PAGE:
‘Suicide Blonde’ by Darcey Steinke

I was lucky enough to receive this book from Canongate…

‘Suicide Blonde’ by Darcey Steinke

Fiction

3 out of 5 stars

Jesse, a beautiful twenty-nine-year-old, is adrift in San Francisco’s demimonde of sexually ambiguous, bourbon-drinking, drug-taking outsiders. While desperately trying to sustain a connection with her bisexual boyfriend in a world of confused and forbidden desire, she becomes the caretaker of and confidante to Madame Pig, a besotted, grotesque recluse. Jesse also falls into a dangerous relationship with Madison, Pig’s daughter or lover or both, who uses others’ desires for her own purposes, hurtling herself and Jesse beyond all boundaries.

*There may be some spoilers in my review below*

Republished by canongate, Daisy Steinke’s ‘Suicide Blonde’ has been labelled a feminist classic. Suicide Blonde focuses on Jesse as she navigates the uncertainty posed by her relationship with boyfriend Bell, whose bisexuality and random disappearances cause her to question her identity and their relationships. Jesse romanticises Bell; she doesn’t see him for what he is. She also doesn’t accept his bisexuality, instead she sees it as a constant threat causing her to try and change herself in order to make Bell want her enough to quit his late night ‘wanderings’. She also begins to obsess over the things Bell wants, the main focus being his ex-lover Kevin. Because of this, Jesse lacks her own identity, wants and needs, and instead provides a negative and weak point of view throughout the whole book, causing it to be quite dull and depressing. Even after she leaves Bell, she stays with a stranger (Madison) who she lets walk all over her just like Bell did, and again she only wants what Madison wants, knowing nothing of her own desires. She tries to change her identity to be loved by Madison, but this is to no avail. When she’s had enough of Madison she returns to Bell, just to tell him about all the bad things she has done, suggesting she didn’t do anything for herself, but instead just to anger Bell / scare him into loving her the way she wants him to.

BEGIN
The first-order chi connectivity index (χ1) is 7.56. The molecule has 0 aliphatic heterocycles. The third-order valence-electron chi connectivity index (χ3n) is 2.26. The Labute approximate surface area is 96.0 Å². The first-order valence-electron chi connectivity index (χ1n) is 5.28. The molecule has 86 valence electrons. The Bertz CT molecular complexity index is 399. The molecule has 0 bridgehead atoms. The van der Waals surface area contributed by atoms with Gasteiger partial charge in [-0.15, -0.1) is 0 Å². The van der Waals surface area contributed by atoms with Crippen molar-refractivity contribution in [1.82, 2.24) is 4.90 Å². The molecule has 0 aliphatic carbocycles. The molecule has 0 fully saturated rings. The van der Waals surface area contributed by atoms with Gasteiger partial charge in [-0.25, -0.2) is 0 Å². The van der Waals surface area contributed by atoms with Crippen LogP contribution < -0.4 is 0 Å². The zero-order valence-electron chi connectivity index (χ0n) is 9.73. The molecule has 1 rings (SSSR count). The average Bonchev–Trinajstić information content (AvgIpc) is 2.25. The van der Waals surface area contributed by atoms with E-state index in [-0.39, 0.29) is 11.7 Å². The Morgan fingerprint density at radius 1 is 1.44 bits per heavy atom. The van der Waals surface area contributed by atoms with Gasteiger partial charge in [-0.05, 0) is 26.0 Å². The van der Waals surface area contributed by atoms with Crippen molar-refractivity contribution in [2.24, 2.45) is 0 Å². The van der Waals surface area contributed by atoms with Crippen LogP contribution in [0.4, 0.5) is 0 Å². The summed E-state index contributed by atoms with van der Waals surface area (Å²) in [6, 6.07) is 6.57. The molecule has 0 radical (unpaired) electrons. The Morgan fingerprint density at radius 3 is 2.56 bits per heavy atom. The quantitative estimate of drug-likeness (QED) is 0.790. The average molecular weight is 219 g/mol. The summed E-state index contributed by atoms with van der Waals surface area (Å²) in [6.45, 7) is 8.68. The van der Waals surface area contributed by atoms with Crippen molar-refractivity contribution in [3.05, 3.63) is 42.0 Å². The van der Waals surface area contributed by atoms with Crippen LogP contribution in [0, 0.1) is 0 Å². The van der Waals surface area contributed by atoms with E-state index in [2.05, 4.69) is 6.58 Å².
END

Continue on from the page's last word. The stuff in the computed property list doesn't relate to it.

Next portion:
I disagree with the statement that this is a feminist classic, as Jesse meanders through relationship after relationship being taken for granted by other people / doing things only to shock other people or make them like her more; she doesn’t asserts herself as a person of value (in her mind or in her real life), and so never breaks the cycle. She blames others for making her feel inadequate but in my opinion she places too much power in the people around her, and doesn’t value herself as an individual. Feminism by definition is to ‘advocate for woman’s rights’, yet Jesse fails to advocate for her own rights, let alone the women around her (her mum, the girls at the black rose, and even the reader). All in all she just comes across as a flat, negative, unlikable protagonist, which make the book quite hard to stick with. This may have been perceived to be a ‘feminist classic’ when it was first published in 1992, but I do not believe it is a feminist classic of the modern day.

I wouldn’t really recommend this book unless you enjoy dull, flat character’s or contemporary type books where not much happens. I also wouldn’t recommend it to anyone who is a little prudish, as it focuses a lot on sex, drugs, prostitution etc. 

I recieved this book free from the publisher in exchange for an honest review. Thank you, Canongate! 

 

Amy XOXO

 

 

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